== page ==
A summer marked by hazardous air quality and bushfire smoke may have cost 31 Canberrans their lives, according to a new study published in the Medical Journal of Australia.

The study did not analyse pre-existing conditions but measured what public health experts describe as “excess deaths”, or the factor by which observed mortality rates exceed expected mortality rates when major risks like heatwaves, bushfires, pandemics, famine or war are present.

The study estimated that in the ACT, 229 people were admitted to hospital – 82 for cardiovascular problems, and 147 for respiratory problems – while 89 people attended the emergency department because of asthma-related issues.

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There were a total of 417 estimated excess deaths because of the bushfire smoke and 4,456 hospitalisations and emergency department visits across NSW, Queensland, Victoria and the ACT.

NSW was the worst-affected state, carrying more than 50 per cent of the burden after most of the state was ravaged by bushfires, some of which started as early as July.

Between October 2019 and February 2020, the concentration of PM2.5 – fine particles that irritate the respiratory system – exceeding the 95th percentage of historical daily averages was recorded by at least one air-quality monitoring station on 94 per cent of days.

More than a third of Canberra’s summer was spent with air quality levels above hazardous as bushfire smoke blanketed the ACT. Canberra regularly had the world’s worst air quality levels on days throughout the 2020 bushfires.

The air quality in Canberra reached 22 times the hazardous threshold on New Year’s Day, dragged across from the South Coast by unrelenting easterlies.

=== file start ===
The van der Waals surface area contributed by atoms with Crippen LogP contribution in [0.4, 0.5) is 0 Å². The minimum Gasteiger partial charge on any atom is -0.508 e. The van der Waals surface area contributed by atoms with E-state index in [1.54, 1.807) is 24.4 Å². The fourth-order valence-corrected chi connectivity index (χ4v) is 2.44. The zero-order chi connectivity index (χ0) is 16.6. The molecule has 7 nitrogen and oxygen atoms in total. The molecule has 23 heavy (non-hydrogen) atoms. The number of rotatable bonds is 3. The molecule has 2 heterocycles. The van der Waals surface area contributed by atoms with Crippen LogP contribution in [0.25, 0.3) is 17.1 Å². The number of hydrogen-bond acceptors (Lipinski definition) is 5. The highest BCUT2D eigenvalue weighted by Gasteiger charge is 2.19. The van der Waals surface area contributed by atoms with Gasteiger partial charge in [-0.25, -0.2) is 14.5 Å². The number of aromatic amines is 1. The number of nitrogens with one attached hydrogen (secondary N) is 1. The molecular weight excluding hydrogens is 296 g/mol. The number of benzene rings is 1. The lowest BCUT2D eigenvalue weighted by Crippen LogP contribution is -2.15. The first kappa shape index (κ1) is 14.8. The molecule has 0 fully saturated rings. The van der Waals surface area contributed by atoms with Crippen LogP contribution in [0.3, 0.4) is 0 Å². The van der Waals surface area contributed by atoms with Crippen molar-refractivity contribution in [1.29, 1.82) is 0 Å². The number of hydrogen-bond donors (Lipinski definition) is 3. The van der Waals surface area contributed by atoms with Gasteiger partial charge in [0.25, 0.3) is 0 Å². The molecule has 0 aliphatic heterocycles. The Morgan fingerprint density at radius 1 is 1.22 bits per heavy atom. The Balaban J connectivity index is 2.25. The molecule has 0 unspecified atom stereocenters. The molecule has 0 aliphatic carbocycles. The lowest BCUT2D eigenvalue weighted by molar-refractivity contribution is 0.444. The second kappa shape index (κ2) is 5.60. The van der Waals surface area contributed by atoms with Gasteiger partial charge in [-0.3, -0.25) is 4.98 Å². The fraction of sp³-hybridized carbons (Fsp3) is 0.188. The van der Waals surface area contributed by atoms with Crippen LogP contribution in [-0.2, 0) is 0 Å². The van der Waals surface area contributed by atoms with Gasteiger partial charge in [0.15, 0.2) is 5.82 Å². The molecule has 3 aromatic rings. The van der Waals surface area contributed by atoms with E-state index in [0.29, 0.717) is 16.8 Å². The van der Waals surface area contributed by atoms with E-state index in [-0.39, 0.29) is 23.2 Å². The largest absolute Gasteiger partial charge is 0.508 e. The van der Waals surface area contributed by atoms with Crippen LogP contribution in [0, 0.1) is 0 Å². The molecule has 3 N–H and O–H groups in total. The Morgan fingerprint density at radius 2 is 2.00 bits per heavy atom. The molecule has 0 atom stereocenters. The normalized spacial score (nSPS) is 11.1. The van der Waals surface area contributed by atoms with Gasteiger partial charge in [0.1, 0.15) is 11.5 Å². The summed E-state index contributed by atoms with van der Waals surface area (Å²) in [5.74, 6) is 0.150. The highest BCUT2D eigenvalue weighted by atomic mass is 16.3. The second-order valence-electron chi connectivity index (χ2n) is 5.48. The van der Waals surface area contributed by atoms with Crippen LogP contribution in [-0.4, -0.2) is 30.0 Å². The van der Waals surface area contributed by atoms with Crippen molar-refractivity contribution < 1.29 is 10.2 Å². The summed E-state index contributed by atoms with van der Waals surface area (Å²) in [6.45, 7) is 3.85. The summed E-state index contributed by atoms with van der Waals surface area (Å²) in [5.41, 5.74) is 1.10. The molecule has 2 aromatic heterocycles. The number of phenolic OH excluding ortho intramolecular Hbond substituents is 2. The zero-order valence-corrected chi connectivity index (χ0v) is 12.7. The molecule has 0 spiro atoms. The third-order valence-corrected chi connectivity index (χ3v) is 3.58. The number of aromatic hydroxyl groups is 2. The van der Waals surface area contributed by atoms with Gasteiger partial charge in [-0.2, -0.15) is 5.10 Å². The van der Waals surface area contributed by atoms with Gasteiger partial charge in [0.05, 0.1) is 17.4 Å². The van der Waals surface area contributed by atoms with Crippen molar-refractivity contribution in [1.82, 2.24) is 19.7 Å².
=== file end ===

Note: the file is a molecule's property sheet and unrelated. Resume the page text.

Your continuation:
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Smoke obscuring the Australian-American Memorial in Russell. Photo: Region Media.

Smoke obscuring the Australian-American Memorial in Russell. Photo: Region Media.

Leading environmental health expert from ANU, Professor Sotiris Vardoulakis, said that studies are yet to conclude what constitutes long-term exposure to particulate matter but there is no safe level of exposure to bushfire smoke.

“Bushfire smoke is a major public health concern. These very small particles in bushfire smoke can penetrate deep into the respiratory system inducing inflammation and even translocate into the bloodstream,” Professor Vardoulakis said.

“Mortality rates have been found to increase in Sydney on days with high bushfire smoke pollution.

“For most people, it [was] like smoking a few cigarettes a day – it increas[ed] the risk of developing lung and heart disease in their lifetime.”

The report also found that stronger bushfire mitigation and adaption techniques were urgently needed to help lessen the impacts and severity of future fires which are made worse because of widespread drought and heatwaves across Australia.

Dominic Giannini

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